Subscribe to our new Telegram channel for the latest updates on Covid-19 and other issues.
The Movement Control Order (MCO) enacted on 18th March spares no one. Zoo Negara and its animals are having trouble keeping afloat due to financial constraints.
As Zoo Negara is a non-governmental organisation (NGO), they depend on donations and ticket sales to cover their operating costs.
The temporary closure during MCO is a major challenge to cover our operating costs because Zoo Negara earns money through ticket sales, event rentals, company sponsorships and public donations.Rosly@Rahmat Ahmat Lana, Deputy President of Zoo Negara to Bernama.
Deputy president of Zoo Negara, Rosly@Rahmat Ahmat Lana told Bernama that theyâ€™re forced to use its emergency fund to cover their expenses during the MCO.
Rosly said that so far, no organisation had come forward to contribute to the Zoo Negaraâ€™s fund. Hence, the organisation is forced to dip into its emergency funds to continue to operate during.
However, this fund set up by the Malaysian Zoological Society (MSZ) for emergencies can only keep the national zoo afloat for a mere three months.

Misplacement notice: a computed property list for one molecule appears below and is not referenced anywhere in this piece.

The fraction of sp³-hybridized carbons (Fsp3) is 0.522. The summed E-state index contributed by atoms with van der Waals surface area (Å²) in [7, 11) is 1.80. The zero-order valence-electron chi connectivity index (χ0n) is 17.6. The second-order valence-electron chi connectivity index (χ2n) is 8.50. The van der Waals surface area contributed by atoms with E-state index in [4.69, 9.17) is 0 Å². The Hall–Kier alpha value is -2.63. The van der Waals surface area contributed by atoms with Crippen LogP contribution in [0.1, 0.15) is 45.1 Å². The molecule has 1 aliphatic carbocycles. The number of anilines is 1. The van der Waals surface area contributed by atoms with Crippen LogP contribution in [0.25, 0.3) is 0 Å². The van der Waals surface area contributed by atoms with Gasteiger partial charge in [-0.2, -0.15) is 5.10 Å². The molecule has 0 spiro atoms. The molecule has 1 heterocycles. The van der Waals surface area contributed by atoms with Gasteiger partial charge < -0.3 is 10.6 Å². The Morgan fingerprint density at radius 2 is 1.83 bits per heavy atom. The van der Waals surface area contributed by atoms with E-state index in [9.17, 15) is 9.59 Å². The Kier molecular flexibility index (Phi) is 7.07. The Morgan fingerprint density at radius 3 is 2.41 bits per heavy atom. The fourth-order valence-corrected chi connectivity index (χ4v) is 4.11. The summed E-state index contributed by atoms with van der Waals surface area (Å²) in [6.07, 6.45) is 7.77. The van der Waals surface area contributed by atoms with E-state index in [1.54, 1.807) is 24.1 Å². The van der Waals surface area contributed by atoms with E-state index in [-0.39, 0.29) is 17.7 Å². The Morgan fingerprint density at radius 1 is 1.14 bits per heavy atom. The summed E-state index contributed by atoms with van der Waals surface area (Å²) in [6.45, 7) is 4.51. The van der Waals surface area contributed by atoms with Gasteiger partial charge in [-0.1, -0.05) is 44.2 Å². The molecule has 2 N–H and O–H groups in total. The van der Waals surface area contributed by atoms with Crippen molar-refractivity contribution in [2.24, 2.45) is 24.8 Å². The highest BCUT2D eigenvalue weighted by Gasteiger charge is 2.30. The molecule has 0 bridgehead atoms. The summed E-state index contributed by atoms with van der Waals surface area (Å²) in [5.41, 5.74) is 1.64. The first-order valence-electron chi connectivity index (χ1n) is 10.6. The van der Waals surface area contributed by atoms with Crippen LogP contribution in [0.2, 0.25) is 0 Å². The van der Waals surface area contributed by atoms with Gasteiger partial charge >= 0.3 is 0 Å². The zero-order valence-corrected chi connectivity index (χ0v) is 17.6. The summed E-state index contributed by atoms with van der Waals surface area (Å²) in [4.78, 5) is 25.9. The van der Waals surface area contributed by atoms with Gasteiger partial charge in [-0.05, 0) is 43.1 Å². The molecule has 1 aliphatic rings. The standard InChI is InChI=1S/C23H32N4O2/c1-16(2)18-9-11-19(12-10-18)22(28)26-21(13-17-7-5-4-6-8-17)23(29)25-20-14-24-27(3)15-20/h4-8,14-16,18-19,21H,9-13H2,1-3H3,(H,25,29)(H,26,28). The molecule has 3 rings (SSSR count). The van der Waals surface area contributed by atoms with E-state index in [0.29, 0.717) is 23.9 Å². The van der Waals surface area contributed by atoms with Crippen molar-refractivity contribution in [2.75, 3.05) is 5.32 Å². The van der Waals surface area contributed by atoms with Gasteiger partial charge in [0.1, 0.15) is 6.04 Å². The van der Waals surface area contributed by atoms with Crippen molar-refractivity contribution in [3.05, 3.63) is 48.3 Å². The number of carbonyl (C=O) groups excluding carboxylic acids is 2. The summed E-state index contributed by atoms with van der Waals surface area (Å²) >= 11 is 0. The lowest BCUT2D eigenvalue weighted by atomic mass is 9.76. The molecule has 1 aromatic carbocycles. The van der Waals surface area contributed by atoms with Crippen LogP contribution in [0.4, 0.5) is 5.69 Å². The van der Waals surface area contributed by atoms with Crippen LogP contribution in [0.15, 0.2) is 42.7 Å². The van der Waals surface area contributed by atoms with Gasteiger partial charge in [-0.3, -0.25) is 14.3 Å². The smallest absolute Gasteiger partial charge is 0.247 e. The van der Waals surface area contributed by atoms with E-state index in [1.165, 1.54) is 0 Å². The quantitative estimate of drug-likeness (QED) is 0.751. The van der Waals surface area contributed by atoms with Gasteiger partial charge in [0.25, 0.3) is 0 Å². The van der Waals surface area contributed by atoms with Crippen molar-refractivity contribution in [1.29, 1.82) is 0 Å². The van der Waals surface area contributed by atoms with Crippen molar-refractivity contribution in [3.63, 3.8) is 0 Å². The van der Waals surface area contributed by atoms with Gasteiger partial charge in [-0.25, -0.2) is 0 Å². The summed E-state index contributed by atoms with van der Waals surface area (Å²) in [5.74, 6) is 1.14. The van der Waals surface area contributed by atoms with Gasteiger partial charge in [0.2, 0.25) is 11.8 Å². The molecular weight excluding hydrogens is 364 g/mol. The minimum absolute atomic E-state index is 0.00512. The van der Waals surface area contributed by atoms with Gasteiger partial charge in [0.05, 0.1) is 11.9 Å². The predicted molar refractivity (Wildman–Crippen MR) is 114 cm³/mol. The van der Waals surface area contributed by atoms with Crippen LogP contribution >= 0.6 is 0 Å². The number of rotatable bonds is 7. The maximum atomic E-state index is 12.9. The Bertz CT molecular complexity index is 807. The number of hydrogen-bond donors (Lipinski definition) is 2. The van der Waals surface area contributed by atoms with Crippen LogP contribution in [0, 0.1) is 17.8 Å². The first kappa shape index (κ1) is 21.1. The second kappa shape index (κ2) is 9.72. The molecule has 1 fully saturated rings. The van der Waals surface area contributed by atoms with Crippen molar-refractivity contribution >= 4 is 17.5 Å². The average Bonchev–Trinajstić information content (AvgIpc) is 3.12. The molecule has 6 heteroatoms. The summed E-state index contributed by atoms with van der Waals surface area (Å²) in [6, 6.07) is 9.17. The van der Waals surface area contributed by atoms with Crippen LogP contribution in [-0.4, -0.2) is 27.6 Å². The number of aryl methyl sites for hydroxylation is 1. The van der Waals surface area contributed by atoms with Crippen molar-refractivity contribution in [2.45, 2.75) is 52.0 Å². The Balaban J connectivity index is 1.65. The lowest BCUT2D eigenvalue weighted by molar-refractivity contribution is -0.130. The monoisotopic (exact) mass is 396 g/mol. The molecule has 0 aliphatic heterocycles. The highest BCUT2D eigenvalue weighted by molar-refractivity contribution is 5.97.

For now, Rosly assures that the animals are in good shape and still well-fed as their contractors are still delivering supplies but the national zoo is calling out to the
wild world for help.
The zoo has begun an adoption campaign for the care of their majestic creatures, putting out posters of their many animals that still require daily care, food and medical attention.
Through this campaign, the public can choose whether they want to donate one off or on a monthly basis, according to the packages available.
Among the glorious creatures up for adoption are Kayla the tiger, Omi the ring-tailed lemur, Choki the orangutan, Panjang the leopard and many more.
To make a donation, one can give them a call at 03-4108 3422 e-mail firstname.lastname@example.org. Those who donate will be presented with a certificate that will also include the name of the chosen animal, and their name will also be displayed on the National Zoo website.
She puts the pun in Punjabi. With a background in healthcare, lifestyle writing and memes, this lady's articles walk a fine line between pun-dai and pun-ishing.